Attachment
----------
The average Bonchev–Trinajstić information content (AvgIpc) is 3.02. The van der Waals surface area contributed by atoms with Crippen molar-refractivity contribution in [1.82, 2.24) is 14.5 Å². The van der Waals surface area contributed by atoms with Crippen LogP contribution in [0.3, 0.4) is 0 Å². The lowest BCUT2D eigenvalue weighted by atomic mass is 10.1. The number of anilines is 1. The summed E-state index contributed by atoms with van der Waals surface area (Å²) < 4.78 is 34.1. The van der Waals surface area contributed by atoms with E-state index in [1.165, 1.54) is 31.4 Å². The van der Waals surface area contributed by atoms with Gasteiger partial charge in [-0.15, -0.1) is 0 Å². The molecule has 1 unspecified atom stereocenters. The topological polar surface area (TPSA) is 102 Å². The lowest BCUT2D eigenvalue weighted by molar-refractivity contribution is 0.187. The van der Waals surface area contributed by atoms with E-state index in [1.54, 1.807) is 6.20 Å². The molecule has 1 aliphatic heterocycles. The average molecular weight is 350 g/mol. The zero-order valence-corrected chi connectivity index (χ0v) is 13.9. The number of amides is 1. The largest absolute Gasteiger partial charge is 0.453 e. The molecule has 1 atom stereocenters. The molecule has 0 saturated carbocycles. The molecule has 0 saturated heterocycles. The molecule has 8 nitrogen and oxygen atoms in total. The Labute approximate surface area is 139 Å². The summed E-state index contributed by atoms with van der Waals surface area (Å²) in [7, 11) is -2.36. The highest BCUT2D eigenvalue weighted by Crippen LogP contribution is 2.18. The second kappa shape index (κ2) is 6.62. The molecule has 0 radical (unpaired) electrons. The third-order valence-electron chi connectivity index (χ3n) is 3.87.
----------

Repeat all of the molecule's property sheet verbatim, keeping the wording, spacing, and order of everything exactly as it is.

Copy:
The average Bonchev–Trinajstić information content (AvgIpc) is 3.02. The van der Waals surface area contributed by atoms with Crippen molar-refractivity contribution in [1.82, 2.24) is 14.5 Å². The van der Waals surface area contributed by atoms with Crippen LogP contribution in [0.3, 0.4) is 0 Å². The lowest BCUT2D eigenvalue weighted by atomic mass is 10.1. The number of anilines is 1. The summed E-state index contributed by atoms with van der Waals surface area (Å²) < 4.78 is 34.1. The van der Waals surface area contributed by atoms with E-state index in [1.165, 1.54) is 31.4 Å². The van der Waals surface area contributed by atoms with Gasteiger partial charge in [-0.15, -0.1) is 0 Å². The molecule has 1 unspecified atom stereocenters. The topological polar surface area (TPSA) is 102 Å². The lowest BCUT2D eigenvalue weighted by molar-refractivity contribution is 0.187. The van der Waals surface area contributed by atoms with E-state index in [1.54, 1.807) is 6.20 Å². The molecule has 1 aliphatic heterocycles. The average molecular weight is 350 g/mol. The zero-order valence-corrected chi connectivity index (χ0v) is 13.9. The number of amides is 1. The largest absolute Gasteiger partial charge is 0.453 e. The molecule has 1 atom stereocenters. The molecule has 0 saturated carbocycles. The molecule has 0 saturated heterocycles. The molecule has 8 nitrogen and oxygen atoms in total. The Labute approximate surface area is 139 Å². The summed E-state index contributed by atoms with van der Waals surface area (Å²) in [7, 11) is -2.36. The highest BCUT2D eigenvalue weighted by Crippen LogP contribution is 2.18. The second kappa shape index (κ2) is 6.62. The molecule has 0 radical (unpaired) electrons. The third-order valence-electron chi connectivity index (χ3n) is 3.87.